UNESCO on Saturday urged decisive action from Australia to protect the Great Barrier Reef from a gas and mining boom, warning it risked being put on its list of world heritage sites deemed "in danger".
Australia is riding an unprecedented wave of resources investment due to booming demand from Asia, with projects worth Aus$450 billion (US$435 billion) in the pipeline.
The world's largest coral reef is not yet at sufficient risk to be declared in danger but UNESCO said the sheer number and scale of proposals including liquefied natural gas (LNG), tourism and mining projects could threaten it.
Declining water quality and climate change were the major threats and it was "essential to reduce development and other pressures as much as possible to enable an increase in the reef's resilience", UNESCO's World Heritage Committee said.
The committee said it would recommend the reef be put on the "in danger" list if some of the biggest projects went ahead.
A UNESCO mission that toured the reef in March to assess the impacts of an LNG project on Curtis Island said it had found an "unprecedented" development boom in the region with serious conservation risks.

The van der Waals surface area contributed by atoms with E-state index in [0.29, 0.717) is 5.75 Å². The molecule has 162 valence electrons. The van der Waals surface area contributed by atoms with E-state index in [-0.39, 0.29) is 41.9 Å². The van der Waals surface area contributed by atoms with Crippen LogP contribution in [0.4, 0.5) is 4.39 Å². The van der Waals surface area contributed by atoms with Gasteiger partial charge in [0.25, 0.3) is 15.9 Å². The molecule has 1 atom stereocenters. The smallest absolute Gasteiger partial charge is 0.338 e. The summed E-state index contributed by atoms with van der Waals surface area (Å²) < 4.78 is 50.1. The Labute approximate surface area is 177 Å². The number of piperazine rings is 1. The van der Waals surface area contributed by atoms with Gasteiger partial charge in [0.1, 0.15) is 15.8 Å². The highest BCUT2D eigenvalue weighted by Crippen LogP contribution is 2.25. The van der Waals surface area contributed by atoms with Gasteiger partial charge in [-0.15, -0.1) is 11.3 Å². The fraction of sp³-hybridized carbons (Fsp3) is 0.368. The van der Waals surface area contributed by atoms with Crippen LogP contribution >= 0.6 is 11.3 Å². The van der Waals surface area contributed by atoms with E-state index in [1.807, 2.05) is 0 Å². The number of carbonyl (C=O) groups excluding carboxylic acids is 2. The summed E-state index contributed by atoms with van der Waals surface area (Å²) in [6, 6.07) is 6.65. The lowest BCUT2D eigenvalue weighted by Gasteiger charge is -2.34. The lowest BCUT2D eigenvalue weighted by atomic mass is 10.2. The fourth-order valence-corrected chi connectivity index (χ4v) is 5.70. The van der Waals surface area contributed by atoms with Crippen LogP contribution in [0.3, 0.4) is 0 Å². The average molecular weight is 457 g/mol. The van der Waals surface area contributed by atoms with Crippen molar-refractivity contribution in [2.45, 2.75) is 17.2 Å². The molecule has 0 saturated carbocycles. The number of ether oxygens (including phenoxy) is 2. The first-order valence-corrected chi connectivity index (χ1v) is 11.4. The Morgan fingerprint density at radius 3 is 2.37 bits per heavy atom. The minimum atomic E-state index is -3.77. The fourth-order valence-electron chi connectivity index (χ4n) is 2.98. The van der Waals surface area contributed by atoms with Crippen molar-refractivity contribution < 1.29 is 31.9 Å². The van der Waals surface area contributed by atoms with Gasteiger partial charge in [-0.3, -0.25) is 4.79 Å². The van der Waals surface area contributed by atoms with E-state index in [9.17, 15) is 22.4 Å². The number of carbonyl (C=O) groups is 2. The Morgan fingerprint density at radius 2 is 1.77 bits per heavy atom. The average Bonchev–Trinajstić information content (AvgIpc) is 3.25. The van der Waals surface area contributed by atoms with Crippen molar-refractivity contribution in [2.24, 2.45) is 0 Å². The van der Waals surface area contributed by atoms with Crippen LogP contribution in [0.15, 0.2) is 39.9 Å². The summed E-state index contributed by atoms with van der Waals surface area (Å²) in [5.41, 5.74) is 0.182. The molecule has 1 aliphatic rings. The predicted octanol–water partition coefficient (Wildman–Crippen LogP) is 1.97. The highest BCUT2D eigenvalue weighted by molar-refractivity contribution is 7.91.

"The outstanding universal value of the property is threatened and decisive action is required to secure its long-term conservation," the committee warned.
"The rapid increase of coastal developments, including ports infrastructure is of significant concern."
Gladstone Harbour -- a coal export hub with huge shipments to Japan, India, South Korea and China -- is undergoing a major expansion requiring dredging works which activists say is harming marine life.
UNESCO said environmental conditions stipulated by the government at Gladstone and Curtis Island, a mammoth LNG project targeting annual production of 12 million tonnes, were not tough enough to protect the reef.
It urged a "highly precautionary" approach toward new coastal and port development in the reef zone until a conservation plan had been mapped.
"Such an approach implies that (Australia) should not permit any new port development or associated infrastructure outside of the existing and long-established major port areas within and adjoining the property," UNESCO said.
Explore further: Agricultural research extends carbon capture depths